Broadway Performer to Make Detroit Symphony Orchestra Debut This Weekend

Soprano Meghan Picerno shares her thoughts on Broadway, the upcoming Detroit show, and how she got to where she is today.
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Photograph by Chris Singer (@chrissingerme), courtesy of Meghan Picerno

“It’s funny,” says Meghan Picerno, a silken-voiced soprano, “I always say that I’m a rockstar at heart, but I was born into a soprano’s body.”

Picerno, who this weekend will make her debut with the Detroit Symphony Orchestra in Wynton Marsalis’s Blues Symphony, which runs Dec. 1-3, 2023, is known for her versatility as a vocalist, appearing both in musical theater and in opera, on stages throughout the world. She has performed as Cunegonde in the New York City Opera’s production of Candide and as Christine Daaé in Phantom of the Opera.

But, Picerno says, “If I could legitimately be a rocker — like, literally be an actual rockstar — my life would be complete.”

Picerno compares “singing opera like an opera singer [and] singing Broadway like a Broadway singer” to “wearing the appropriate outfit to the appropriate event.”

“It’s a lot of hard work,” she says — but it’s not unlike putting on a dress, a mask, or a costume that can later be swapped out for another outfit.

“But if I tried to sing actual rock?” she laughs, “it would be like an SNL skit.”

Picerno’s performance with the DSO will combine some of her diverse interests. Together with the Wynton Marsalis’s Blues Symphony and led by Music Director Jader Bignamini, Picerno will lead an evening of songs by Leonard Bernstein and George Gershwin.

“There’s something really magical about…[having] a symphony that’s mostly classical playing works that have crossed over into the Broadway world,” Picerno says. “So, when you have those two worlds merged together, the most beautiful marriage can occur.”

Picerno is particularly looking forward to singing work by Bernstein this weekend.

“Bernstein’s work, for me, is some of the most soul-fulfilling music to sing. There’s mischief, there’s passion, there’s pathos,” she says. “There are certain composers that speak to your soul and Bernstein is absolutely one of them for me.”

Picerno says her path to the stage was neither clear not straightforward.

She was introduced to opera her junior year of high school when her French class visited the Lyric Opera of Chicago for a production of Romeo and Juliet. While her classmates were falling asleep, Picerno says, “I sat there mesmerized…I was utterly overwhelmed with how incredible this art form was.”

Eventually, Picerno made her way to school, where she studied music. But, she says, “if I’m being really honest with you, I didn’t really know what I wanted to do.”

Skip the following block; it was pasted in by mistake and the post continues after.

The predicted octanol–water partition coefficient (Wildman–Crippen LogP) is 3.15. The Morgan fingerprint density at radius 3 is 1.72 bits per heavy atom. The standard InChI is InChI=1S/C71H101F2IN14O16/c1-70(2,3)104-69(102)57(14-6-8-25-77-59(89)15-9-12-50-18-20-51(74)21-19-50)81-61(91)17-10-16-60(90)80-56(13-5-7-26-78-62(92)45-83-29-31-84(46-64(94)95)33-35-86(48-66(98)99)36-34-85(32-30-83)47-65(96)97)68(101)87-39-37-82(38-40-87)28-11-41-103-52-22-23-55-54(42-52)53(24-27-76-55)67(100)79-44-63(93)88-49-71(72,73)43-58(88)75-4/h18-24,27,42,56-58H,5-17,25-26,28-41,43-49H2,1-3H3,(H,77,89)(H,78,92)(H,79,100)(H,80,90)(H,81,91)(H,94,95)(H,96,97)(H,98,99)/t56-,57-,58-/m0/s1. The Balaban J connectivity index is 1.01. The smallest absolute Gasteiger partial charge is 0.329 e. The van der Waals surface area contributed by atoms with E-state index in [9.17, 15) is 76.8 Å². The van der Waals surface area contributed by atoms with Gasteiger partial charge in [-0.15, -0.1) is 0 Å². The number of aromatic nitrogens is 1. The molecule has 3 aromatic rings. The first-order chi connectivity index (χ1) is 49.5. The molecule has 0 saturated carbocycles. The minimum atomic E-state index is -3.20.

But a shift occurred, and she began to get focused: “Then I was, like, ‘Oh, no — I want to do this.’”

Picerno moved to New York City after college, a scene she describes like something out of a musical: “As soon as we got off the train, I’m telling you, the pulse that went through my body! I was just like, ‘Oh my God, this is where I’m supposed to be.’ I just knew it. And I was right.”

Throughout her up-and-coming years, Picerno worked a variety of odd jobs. “You know, it’s wild,” she says, thinking back. “I was a personal assistant, I was a server — oh my gosh, I was a member of the meat cutters’ union at one point because I was [working] at a deli.”

Picerno is willing to ascribe her success to qualities like adaptability and determination, which drove her onwards — but, at the same time, “the boldness and resourcefulness come out of necessity,” she says.

“Due to the fact that I’m not from a wealthy family, I had no choice but to ask for things and be creative with how to make ends meet,” she says. “I was working 60 hours a week while I was going to grad school.”

For now, Picerno’s ready to have some fun in Detroit and to keep her audiences in a state of surprise.

“When people meet [me] and they hear that I’m an opera singer,” she says, “they think I’m gonna be, you know, this perfectly coiffed human. And a lot of times you’re gonna get me in leather pants, boots, and a rock shirt, probably. But you just never know — keep ‘em guessing.”

For more information on Picerno’s DSO performance, visit dso.org. Plus, be sure to visit hourdetroit.com for details on more weekend happenings in our area.